July 24-27 1998

Paris, France

Well, we did it again. We went on another trip. This time we went to Paris, France with a full day at Disneyland Paris. It was a USO pre-planned trip. I think we like doing those types because we don’t have to worry about driving, getting lost, not being able to speak the language, etc. The one draw back though would have to be the schedule—not having as much time where you want to go or too much time where you don’t. But, that downside is easily overlooked when all the plusses shine through. The trip was from 10pm on the 24th and would last until early Monday morning. So, Anthony took a 4-day pass and I put in for a day off on Monday. We would sleep on the bus on Friday night, spend all day in Paris on Saturday, sleep in a hotel on Saturday night, spend all day Sunday in Disneyland Paris and return home, sleeping on the bus Sunday night. If it sounds busy—it was! But well worth it!

We arrived on time for the trip, but the coordinator was late. We had two huge busses that were to take us. Both seated 50 people plus 2 drivers. And both busses were filled. See, the USO had two tours to Paris this weekend. One was Paris and one was Paris and Disneyland—one bus for each trip. Both were filled. We finally started the trip around 10:30-10:45pm. We had 3 other stops to pick up, which were on our way. Since both busses we filled, we didn’t have a lot of room. And, with our backpacks and munchies above our heads and in our laps, we were quite cramped. I was very tired from working all day, but couldn’t sleep because it was so cramped. I think I finally dozed off around 3am. Both Anthony and I did not sleep, more like cat napped. The trip to Paris was pretty much straight through, since it is open borders now through Europe. They did stop once to change drivers, though. I think it is law here that if bus drivers are driving a long distance they have to have another driver. One sleeps while the other drives. This makes for a safer trip. (I wish it were law in the states.)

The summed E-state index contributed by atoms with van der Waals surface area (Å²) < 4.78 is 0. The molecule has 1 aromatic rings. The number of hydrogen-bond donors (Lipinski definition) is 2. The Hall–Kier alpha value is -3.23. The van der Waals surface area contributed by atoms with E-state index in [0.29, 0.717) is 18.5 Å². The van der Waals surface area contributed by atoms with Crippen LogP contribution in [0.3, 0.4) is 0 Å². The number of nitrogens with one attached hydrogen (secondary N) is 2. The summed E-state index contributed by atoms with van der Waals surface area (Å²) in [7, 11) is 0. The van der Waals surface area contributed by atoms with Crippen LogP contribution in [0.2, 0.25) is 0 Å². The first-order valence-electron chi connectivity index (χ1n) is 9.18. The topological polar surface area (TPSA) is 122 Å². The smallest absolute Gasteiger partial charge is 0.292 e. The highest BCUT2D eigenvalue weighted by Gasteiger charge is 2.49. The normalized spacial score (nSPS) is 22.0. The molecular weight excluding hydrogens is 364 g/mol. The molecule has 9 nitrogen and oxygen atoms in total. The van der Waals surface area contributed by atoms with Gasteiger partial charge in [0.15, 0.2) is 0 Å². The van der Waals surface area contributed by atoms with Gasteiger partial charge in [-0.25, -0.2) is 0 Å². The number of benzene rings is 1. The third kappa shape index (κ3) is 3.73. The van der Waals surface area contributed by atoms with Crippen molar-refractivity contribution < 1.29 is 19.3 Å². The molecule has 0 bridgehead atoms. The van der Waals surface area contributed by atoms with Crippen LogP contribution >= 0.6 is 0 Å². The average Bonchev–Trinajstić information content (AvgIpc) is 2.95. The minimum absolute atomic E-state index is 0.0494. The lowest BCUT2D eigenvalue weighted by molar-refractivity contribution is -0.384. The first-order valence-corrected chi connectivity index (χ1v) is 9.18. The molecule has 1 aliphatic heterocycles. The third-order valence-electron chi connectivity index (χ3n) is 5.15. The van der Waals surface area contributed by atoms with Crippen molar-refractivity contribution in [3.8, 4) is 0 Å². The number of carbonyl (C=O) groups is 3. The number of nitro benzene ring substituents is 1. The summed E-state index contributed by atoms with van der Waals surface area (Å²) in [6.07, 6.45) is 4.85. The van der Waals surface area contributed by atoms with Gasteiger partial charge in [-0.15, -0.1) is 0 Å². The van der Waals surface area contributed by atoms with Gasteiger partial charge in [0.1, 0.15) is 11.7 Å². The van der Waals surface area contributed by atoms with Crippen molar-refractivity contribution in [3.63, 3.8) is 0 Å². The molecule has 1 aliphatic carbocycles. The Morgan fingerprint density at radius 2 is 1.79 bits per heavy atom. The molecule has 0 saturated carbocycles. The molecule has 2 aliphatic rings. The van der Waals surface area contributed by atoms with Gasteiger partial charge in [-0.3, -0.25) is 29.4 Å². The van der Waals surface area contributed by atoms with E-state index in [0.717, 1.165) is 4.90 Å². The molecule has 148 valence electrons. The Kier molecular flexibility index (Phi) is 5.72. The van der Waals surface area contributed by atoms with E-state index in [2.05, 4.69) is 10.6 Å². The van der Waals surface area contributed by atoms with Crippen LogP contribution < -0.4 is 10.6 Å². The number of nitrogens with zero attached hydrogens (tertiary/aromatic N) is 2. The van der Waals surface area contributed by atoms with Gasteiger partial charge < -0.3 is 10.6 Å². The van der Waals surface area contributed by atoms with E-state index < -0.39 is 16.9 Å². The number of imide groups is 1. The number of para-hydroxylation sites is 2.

After all that, we finally arrived in Paris around 6:30 am. We arrived at our breakfast place a tad bit early. They were not expecting us until 7am. This gave us a little time to stretch after that long ride in the bus. The restaurant we ate breakfast at was behind the Place de Concorde. This square is actually the center of everything we did that day. And in the center of the square you will come across a large needle type Egyptian statue (very similar to the Washington Monument) in the center of a roundabout. The needle marks the site where Marie Antoinette was beheaded. Across the street from our restaurant was the Jardin de Tuileries. This is a large garden that famous Kings of France used to call their backyard (including Napoleon). Now it is a public place. This is the place the French revolution started with the peasants killing about 600 Swiss guards that guarded the French palace. It is also the place where Napoleon is buried. Did you know the French buried Napoleon in 9 caskets-one inside the other because they didn’t want him coming back?! We had a traditional French Breakfast consisting of a croissant, French bread, and coffee, tea or juice. The bread and croissant were wonderful but not filling at all. And to top it off it was about 40French Francs each (about $7 each).